A New Research That Predicts Response to Immunotherapy Using AI

Immunology using AI

The Johns Hopkins Kimmel Comprehensive Cancer Center and its Bloomberg~Kimmel Institute for Cancer Immunotherapy reveal that they effectively trained a machine learning system to predict which melanoma patients would react to treatment and which would not.

DeepTCR, an open-source programme, was useful as a predictive clinical tool, but it also taught the researchers about the biochemical mechanisms behind patients’ immunotherapy responses.

The team published its study “Deep learning reveals predictive sequence concepts within immune repertoires to immunotherapy” in Science Advances.

“TCR sequencing has been utilised to define the immune response to malignancy.” “However, most analyses have been limited to quantitative metrics such as clonality, which do not make use of the complementarity-determining region 3 (CDR3) sequence,” the researchers write.

“We apply DeepTCR, a framework of deep learning algorithms, to uncover sequence ideas that predict immunotherapy response.”

We show that DeepTCR can predict response and utilise the model to deduce the antigenic specificities of the predictive signature as well as their distinct dynamics during therapy.

Nonresponse is linked with a high frequency of TCRs anticipated to recognise tumour-specific antigens, and these tumour-specific TCRs experience a greater degree of dynamic alterations on treatment in nonresponders vs responders.

“These findings are consistent with a biological model in which the hallmark of nonresponders is an accumulation of tumour-specific T cells that undergo turnover on therapy, possibly due to the nonresponders’ dysfunctional state of these T cells.”

Developing more advanced models using this technology

DeepTCR was created by Sidhom while he was an MD/PhD student at the Johns Hopkins University School of Medicine. Deep learning is used to detect patterns in enormous amounts of data. The data in this example are the amino acid sequences of T-cell receptors or TCRs. When a TCR is triggered by a protein from cancer, germs, or viruses, the T cell releases chemicals to attack the threat while also cloning to strengthen the response.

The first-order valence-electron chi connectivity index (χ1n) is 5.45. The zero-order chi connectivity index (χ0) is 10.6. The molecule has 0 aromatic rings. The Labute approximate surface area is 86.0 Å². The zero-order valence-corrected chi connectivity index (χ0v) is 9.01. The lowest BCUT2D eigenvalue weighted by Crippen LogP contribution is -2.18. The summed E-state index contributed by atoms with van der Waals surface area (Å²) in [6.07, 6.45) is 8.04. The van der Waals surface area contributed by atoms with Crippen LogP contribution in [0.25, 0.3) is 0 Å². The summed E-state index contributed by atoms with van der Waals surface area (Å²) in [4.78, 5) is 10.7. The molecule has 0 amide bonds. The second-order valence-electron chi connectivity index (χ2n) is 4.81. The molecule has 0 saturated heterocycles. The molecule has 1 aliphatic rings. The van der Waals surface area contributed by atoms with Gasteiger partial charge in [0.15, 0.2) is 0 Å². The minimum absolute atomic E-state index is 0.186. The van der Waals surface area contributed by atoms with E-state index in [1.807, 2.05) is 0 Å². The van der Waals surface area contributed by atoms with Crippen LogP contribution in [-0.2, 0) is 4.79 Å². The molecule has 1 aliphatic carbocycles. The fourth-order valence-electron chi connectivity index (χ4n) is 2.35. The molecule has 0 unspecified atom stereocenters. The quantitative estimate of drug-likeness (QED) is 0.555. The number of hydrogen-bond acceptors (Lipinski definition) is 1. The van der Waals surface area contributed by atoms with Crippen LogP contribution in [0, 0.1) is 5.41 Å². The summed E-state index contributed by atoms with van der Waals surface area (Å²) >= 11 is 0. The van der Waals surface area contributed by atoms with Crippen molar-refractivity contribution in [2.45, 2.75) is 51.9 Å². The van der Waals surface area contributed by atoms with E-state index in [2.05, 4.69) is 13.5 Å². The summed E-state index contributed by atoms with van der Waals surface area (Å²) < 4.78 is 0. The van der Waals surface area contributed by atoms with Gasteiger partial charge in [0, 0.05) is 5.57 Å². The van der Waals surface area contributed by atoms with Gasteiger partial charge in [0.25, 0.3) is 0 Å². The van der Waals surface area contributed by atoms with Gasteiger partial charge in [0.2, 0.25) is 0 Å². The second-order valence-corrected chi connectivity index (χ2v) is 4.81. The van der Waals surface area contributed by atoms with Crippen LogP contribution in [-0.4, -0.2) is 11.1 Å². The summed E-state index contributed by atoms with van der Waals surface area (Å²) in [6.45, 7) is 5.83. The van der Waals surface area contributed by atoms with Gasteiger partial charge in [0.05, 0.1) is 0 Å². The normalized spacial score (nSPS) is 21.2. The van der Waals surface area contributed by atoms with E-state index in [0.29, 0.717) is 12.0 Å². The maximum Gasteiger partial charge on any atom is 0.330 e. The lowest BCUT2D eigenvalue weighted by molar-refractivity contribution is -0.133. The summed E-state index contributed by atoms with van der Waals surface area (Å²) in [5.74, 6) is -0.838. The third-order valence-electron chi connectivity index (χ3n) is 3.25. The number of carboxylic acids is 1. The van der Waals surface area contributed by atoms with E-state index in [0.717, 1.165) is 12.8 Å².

Unfortunately, some tumour cells evolve mechanisms to prevent T cells from responding, even when the TCRs are active. Checkpoint inhibitors, which are now used in immunotherapy, are proteins that block this capacity in malignancies, forcing T cells to react to malignancy. However, these medications only benefit a small percentage of patients.

Sidhom, who is now a resident, used materials from the CheckMate 038 clinical trial, which compared the efficacy of one immunotherapy drug (nivolumab) versus a combination of two (nivolumab and ipilimumab) for 43 patients with inoperable melanoma. Before and during treatment, biopsies of the tumours were taken, which contained an array of infiltrating T cells.

There were no significant differences in participants treated with a single treatment vs a two-drug combination in the CheckMate study. Some patients from each group reacted, while others did not.

Sidhom employed genetic sequencing to determine the kind and amount of TCRs in each biopsy to find the TCR repertoire around each tumour. He then entered the data into the DeepTCR software, telling it which data sets belonged to responders and which belonged to nonresponders. The programme then looked for patterns.

The researchers initially wondered if there were any variations in the TCR repertoires of immunotherapy responders and nonresponders prior to treatment. The algorithm-identified differences were equally predictive of patient response as established biomarkers—molecular properties of malignancies used to guide therapy. However, before the algorithm can be used to guide therapy in the clinic, the researchers must validate their findings in a broader patient group.

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